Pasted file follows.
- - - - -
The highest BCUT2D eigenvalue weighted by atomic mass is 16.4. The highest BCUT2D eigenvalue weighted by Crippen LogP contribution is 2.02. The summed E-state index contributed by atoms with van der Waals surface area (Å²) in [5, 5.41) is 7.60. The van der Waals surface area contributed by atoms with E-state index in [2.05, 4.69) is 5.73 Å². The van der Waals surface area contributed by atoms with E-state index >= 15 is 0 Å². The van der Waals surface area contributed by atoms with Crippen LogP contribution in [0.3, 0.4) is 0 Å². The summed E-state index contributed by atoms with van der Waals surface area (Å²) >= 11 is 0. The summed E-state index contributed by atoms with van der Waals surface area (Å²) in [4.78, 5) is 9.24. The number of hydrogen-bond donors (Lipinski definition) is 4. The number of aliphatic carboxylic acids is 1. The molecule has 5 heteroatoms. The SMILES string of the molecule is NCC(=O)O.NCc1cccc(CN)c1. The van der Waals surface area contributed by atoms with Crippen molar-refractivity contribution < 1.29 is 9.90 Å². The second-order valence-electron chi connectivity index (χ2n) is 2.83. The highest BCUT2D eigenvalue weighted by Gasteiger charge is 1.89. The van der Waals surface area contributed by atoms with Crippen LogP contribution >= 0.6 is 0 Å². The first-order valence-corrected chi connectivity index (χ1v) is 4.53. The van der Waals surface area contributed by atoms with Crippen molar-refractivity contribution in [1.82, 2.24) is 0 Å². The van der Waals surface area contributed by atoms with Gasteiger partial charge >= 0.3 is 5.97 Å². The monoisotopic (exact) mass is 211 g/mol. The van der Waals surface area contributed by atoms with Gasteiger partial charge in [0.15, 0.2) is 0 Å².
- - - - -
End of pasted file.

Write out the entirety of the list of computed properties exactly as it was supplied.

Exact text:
The highest BCUT2D eigenvalue weighted by atomic mass is 16.4. The highest BCUT2D eigenvalue weighted by Crippen LogP contribution is 2.02. The summed E-state index contributed by atoms with van der Waals surface area (Å²) in [5, 5.41) is 7.60. The van der Waals surface area contributed by atoms with E-state index in [2.05, 4.69) is 5.73 Å². The van der Waals surface area contributed by atoms with E-state index >= 15 is 0 Å². The van der Waals surface area contributed by atoms with Crippen LogP contribution in [0.3, 0.4) is 0 Å². The summed E-state index contributed by atoms with van der Waals surface area (Å²) >= 11 is 0. The summed E-state index contributed by atoms with van der Waals surface area (Å²) in [4.78, 5) is 9.24. The number of hydrogen-bond donors (Lipinski definition) is 4. The number of aliphatic carboxylic acids is 1. The molecule has 5 heteroatoms. The SMILES string of the molecule is NCC(=O)O.NCc1cccc(CN)c1. The van der Waals surface area contributed by atoms with Crippen molar-refractivity contribution < 1.29 is 9.90 Å². The second-order valence-electron chi connectivity index (χ2n) is 2.83. The highest BCUT2D eigenvalue weighted by Gasteiger charge is 1.89. The van der Waals surface area contributed by atoms with Crippen LogP contribution >= 0.6 is 0 Å². The first-order valence-corrected chi connectivity index (χ1v) is 4.53. The van der Waals surface area contributed by atoms with Crippen molar-refractivity contribution in [1.82, 2.24) is 0 Å². The van der Waals surface area contributed by atoms with Gasteiger partial charge >= 0.3 is 5.97 Å². The monoisotopic (exact) mass is 211 g/mol. The van der Waals surface area contributed by atoms with Gasteiger partial charge in [0.15, 0.2) is 0 Å².